The Recovery Phase may stretch out over weeks or months after an actual or attempted shooting, as survivors, family and community go through various stages of grief and loss.

Recommendation: Seek resolution, rather than vengeance, after a crisis.

Several possibilities include:

  1. Provide opportunities for school and community grieving that allows survivors to vent fear, anger, guilt and sadness in their own way.
  2. Thoroughly investigate what happened, identifying warning signs that were missed and improving our ability to prevent the next event.
  3. Provide opportunities for eventual healing by meaningfully honoring those who were lost, and for eventual forgiveness by more deeply understanding (rather than categorically demonizing) those who committed the crime.

In the past 20 years, we have seen a frightening increase in school violence involving guns, even though violent crimes in the nation as a whole have dropped. While exceptionally rare, the possibility of another school shooting such as those in Columbine, Sandy Hook and Parkland terrifies all of us.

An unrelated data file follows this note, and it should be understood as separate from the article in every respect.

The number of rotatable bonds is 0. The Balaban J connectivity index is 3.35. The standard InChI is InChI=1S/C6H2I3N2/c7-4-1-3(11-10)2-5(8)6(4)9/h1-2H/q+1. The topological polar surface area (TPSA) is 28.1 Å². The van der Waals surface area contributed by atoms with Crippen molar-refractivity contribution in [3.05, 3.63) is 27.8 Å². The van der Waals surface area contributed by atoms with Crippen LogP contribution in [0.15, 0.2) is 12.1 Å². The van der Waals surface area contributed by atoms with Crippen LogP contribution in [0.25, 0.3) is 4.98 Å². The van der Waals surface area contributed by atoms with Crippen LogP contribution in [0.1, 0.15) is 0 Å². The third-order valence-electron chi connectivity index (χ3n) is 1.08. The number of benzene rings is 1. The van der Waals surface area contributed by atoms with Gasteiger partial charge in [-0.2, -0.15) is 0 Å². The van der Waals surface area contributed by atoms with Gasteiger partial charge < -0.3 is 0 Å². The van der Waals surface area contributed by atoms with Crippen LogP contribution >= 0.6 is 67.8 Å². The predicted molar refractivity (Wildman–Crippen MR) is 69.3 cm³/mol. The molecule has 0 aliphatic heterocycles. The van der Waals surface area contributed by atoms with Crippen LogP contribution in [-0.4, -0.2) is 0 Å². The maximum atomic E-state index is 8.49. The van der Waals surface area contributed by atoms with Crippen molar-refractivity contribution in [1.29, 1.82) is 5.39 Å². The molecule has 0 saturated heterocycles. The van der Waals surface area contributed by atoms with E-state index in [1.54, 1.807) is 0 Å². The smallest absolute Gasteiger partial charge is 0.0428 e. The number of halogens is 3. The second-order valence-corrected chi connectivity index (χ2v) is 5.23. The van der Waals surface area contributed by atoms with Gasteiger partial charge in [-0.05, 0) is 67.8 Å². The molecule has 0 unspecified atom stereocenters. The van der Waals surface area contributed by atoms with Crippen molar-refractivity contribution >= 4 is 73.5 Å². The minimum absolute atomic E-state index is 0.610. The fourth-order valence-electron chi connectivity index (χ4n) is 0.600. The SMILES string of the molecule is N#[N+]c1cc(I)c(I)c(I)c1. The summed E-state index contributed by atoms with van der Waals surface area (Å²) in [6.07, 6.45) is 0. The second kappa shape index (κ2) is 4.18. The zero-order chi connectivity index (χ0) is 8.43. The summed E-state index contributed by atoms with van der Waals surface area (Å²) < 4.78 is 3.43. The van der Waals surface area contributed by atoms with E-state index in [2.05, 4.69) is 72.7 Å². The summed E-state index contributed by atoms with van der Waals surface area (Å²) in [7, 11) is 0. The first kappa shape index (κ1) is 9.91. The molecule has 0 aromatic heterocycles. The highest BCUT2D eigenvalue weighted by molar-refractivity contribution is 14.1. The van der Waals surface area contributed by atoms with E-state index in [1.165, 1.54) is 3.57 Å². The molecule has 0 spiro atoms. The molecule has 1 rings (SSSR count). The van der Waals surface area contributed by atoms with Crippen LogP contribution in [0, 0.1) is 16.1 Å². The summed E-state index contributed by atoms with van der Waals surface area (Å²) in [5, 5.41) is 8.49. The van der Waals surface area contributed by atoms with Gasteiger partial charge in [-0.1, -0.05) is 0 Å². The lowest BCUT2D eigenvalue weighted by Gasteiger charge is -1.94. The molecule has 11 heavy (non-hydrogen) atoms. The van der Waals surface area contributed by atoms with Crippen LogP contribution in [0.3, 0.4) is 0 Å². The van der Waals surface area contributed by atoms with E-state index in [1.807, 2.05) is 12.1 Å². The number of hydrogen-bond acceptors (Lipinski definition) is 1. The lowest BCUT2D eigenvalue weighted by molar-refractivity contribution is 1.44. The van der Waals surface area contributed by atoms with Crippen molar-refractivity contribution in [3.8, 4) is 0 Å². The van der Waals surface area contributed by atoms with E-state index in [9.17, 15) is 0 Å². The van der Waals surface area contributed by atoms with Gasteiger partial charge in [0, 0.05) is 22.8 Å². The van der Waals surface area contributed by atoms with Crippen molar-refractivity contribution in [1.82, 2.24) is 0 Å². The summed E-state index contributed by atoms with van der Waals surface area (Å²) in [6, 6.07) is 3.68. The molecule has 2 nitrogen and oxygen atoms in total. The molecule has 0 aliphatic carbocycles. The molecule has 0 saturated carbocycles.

The impact of a tragic school shooting — on victims, survivors, families and communities — is hard to imagine and impossible to measure. Our sense of powerlessness in the face of such horror makes it tempting to look for seemingly powerful solutions. While angry, knee-jerk reactions may serve to assuage our fear, they seldom address underlying causes.

This crisis deserves careful examination and a thoughtful response, but a timely one as well. We must protect our children and youth from shooters, but we can do more than that.

We must identify our high-risk children and youth, and build connections that embrace rather than alienate them. We must provide adequate therapeutic and health services before they become so desperate, disturbed and ultimately dangerous.

We must enact laws that limit access to firearms that can turn schoolyards into war zones and investigate legitimate threats more quickly and thoroughly. We must make our schools more secure and our classrooms safer, without turning them into fortified bunkers. And we must come together to comfort, support and heal one another after a crisis, learning from each crisis to better prevent the next.

I salute the students of Marjory Stoneman Douglas High as they inspire us to look for solutions rather than blame. Let us rise to their challenge. Let us gather our courage, garner our resources and harness the political will to do better before the next time.

Steve Parese, Ed.D., is an author, trainer and international speaker with 30 years’ experience in special education, counseling, corrections and cognitive behavioral interventions. Contact him at or